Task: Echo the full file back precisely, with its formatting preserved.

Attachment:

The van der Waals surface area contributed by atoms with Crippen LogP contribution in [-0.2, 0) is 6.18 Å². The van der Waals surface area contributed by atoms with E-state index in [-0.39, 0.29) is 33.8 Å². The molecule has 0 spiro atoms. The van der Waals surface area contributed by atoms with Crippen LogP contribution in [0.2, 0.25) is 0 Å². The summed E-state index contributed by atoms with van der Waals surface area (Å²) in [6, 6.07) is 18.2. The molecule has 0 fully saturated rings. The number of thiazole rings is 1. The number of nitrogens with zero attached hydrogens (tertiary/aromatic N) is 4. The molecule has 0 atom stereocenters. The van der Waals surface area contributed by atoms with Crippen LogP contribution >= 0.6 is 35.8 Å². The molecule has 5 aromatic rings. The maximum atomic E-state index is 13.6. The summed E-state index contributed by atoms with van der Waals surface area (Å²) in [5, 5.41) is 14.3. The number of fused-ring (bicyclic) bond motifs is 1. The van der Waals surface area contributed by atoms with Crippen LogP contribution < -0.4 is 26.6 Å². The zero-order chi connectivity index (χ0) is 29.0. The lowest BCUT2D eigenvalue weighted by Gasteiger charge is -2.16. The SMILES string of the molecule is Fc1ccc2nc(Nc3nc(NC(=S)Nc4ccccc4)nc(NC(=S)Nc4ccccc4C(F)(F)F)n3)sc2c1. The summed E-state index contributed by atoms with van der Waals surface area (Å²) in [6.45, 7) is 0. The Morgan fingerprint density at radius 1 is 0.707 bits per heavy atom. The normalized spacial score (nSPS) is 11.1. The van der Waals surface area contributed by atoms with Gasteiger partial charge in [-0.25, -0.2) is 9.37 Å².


The van der Waals surface area contributed by atoms with Crippen LogP contribution in [-0.2, 0) is 6.18 Å². The van der Waals surface area contributed by atoms with E-state index in [-0.39, 0.29) is 33.8 Å². The molecule has 0 spiro atoms. The van der Waals surface area contributed by atoms with Crippen LogP contribution in [0.2, 0.25) is 0 Å². The summed E-state index contributed by atoms with van der Waals surface area (Å²) in [6, 6.07) is 18.2. The molecule has 0 fully saturated rings. The number of thiazole rings is 1. The number of nitrogens with zero attached hydrogens (tertiary/aromatic N) is 4. The molecule has 0 atom stereocenters. The van der Waals surface area contributed by atoms with Crippen LogP contribution >= 0.6 is 35.8 Å². The molecule has 5 aromatic rings. The maximum atomic E-state index is 13.6. The summed E-state index contributed by atoms with van der Waals surface area (Å²) in [5, 5.41) is 14.3. The number of fused-ring (bicyclic) bond motifs is 1. The van der Waals surface area contributed by atoms with Crippen LogP contribution < -0.4 is 26.6 Å². The zero-order chi connectivity index (χ0) is 29.0. The lowest BCUT2D eigenvalue weighted by Gasteiger charge is -2.16. The SMILES string of the molecule is Fc1ccc2nc(Nc3nc(NC(=S)Nc4ccccc4)nc(NC(=S)Nc4ccccc4C(F)(F)F)n3)sc2c1. The summed E-state index contributed by atoms with van der Waals surface area (Å²) in [6.45, 7) is 0. The Morgan fingerprint density at radius 1 is 0.707 bits per heavy atom. The normalized spacial score (nSPS) is 11.1. The van der Waals surface area contributed by atoms with Gasteiger partial charge in [-0.25, -0.2) is 9.37 Å².